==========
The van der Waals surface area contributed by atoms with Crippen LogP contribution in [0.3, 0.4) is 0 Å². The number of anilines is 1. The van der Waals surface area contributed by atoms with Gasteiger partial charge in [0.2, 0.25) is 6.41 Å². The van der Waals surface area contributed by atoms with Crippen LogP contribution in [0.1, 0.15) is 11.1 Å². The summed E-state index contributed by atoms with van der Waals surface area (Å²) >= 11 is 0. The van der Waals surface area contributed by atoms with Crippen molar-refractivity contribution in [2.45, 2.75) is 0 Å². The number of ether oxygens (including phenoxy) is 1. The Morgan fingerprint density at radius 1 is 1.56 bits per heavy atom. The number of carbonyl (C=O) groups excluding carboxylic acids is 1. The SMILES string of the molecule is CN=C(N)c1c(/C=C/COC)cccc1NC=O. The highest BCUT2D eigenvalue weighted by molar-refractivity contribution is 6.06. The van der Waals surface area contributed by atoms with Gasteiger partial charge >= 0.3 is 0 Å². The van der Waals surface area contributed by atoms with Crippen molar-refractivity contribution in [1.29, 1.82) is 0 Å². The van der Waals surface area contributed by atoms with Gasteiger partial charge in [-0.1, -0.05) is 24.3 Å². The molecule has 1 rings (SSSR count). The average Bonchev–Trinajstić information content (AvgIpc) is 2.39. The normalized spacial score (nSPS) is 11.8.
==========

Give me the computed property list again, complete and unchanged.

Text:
The van der Waals surface area contributed by atoms with Crippen LogP contribution in [0.3, 0.4) is 0 Å². The number of anilines is 1. The van der Waals surface area contributed by atoms with Gasteiger partial charge in [0.2, 0.25) is 6.41 Å². The van der Waals surface area contributed by atoms with Crippen LogP contribution in [0.1, 0.15) is 11.1 Å². The summed E-state index contributed by atoms with van der Waals surface area (Å²) >= 11 is 0. The van der Waals surface area contributed by atoms with Crippen molar-refractivity contribution in [2.45, 2.75) is 0 Å². The number of ether oxygens (including phenoxy) is 1. The Morgan fingerprint density at radius 1 is 1.56 bits per heavy atom. The number of carbonyl (C=O) groups excluding carboxylic acids is 1. The SMILES string of the molecule is CN=C(N)c1c(/C=C/COC)cccc1NC=O. The highest BCUT2D eigenvalue weighted by molar-refractivity contribution is 6.06. The van der Waals surface area contributed by atoms with Gasteiger partial charge >= 0.3 is 0 Å². The van der Waals surface area contributed by atoms with Crippen molar-refractivity contribution in [1.29, 1.82) is 0 Å². The van der Waals surface area contributed by atoms with Gasteiger partial charge in [-0.1, -0.05) is 24.3 Å². The molecule has 1 rings (SSSR count). The average Bonchev–Trinajstić information content (AvgIpc) is 2.39. The normalized spacial score (nSPS) is 11.8.